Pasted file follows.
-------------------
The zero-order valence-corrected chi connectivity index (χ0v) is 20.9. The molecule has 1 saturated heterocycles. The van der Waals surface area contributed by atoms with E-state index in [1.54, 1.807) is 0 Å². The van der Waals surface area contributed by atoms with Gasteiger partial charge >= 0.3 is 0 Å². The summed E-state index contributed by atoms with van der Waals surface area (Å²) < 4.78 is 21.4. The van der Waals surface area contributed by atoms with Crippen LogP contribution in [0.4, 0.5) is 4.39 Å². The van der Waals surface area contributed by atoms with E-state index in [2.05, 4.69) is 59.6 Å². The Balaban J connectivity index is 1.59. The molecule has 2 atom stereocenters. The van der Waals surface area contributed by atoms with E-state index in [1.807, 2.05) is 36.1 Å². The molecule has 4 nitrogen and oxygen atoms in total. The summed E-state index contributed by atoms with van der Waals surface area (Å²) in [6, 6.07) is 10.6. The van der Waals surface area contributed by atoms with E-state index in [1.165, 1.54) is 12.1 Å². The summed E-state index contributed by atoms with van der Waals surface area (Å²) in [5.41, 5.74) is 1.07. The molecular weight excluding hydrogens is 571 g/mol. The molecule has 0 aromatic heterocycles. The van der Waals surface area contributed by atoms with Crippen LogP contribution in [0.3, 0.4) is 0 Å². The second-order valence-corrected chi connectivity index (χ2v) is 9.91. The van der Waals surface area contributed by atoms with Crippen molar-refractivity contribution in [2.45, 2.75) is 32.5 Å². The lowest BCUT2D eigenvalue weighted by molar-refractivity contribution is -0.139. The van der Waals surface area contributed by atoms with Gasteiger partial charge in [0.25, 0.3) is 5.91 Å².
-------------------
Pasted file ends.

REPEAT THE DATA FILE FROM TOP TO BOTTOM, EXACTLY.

The zero-order valence-corrected chi connectivity index (χ0v) is 20.9. The molecule has 1 saturated heterocycles. The van der Waals surface area contributed by atoms with E-state index in [1.54, 1.807) is 0 Å². The van der Waals surface area contributed by atoms with Gasteiger partial charge >= 0.3 is 0 Å². The summed E-state index contributed by atoms with van der Waals surface area (Å²) < 4.78 is 21.4. The van der Waals surface area contributed by atoms with Crippen LogP contribution in [0.4, 0.5) is 4.39 Å². The van der Waals surface area contributed by atoms with E-state index in [2.05, 4.69) is 59.6 Å². The Balaban J connectivity index is 1.59. The molecule has 2 atom stereocenters. The van der Waals surface area contributed by atoms with E-state index in [1.807, 2.05) is 36.1 Å². The molecule has 4 nitrogen and oxygen atoms in total. The summed E-state index contributed by atoms with van der Waals surface area (Å²) in [6, 6.07) is 10.6. The van der Waals surface area contributed by atoms with E-state index in [1.165, 1.54) is 12.1 Å². The summed E-state index contributed by atoms with van der Waals surface area (Å²) in [5.41, 5.74) is 1.07. The molecular weight excluding hydrogens is 571 g/mol. The molecule has 0 aromatic heterocycles. The van der Waals surface area contributed by atoms with Crippen LogP contribution in [0.3, 0.4) is 0 Å². The second-order valence-corrected chi connectivity index (χ2v) is 9.91. The van der Waals surface area contributed by atoms with Crippen molar-refractivity contribution in [2.45, 2.75) is 32.5 Å². The lowest BCUT2D eigenvalue weighted by molar-refractivity contribution is -0.139. The van der Waals surface area contributed by atoms with Gasteiger partial charge in [0.25, 0.3) is 5.91 Å².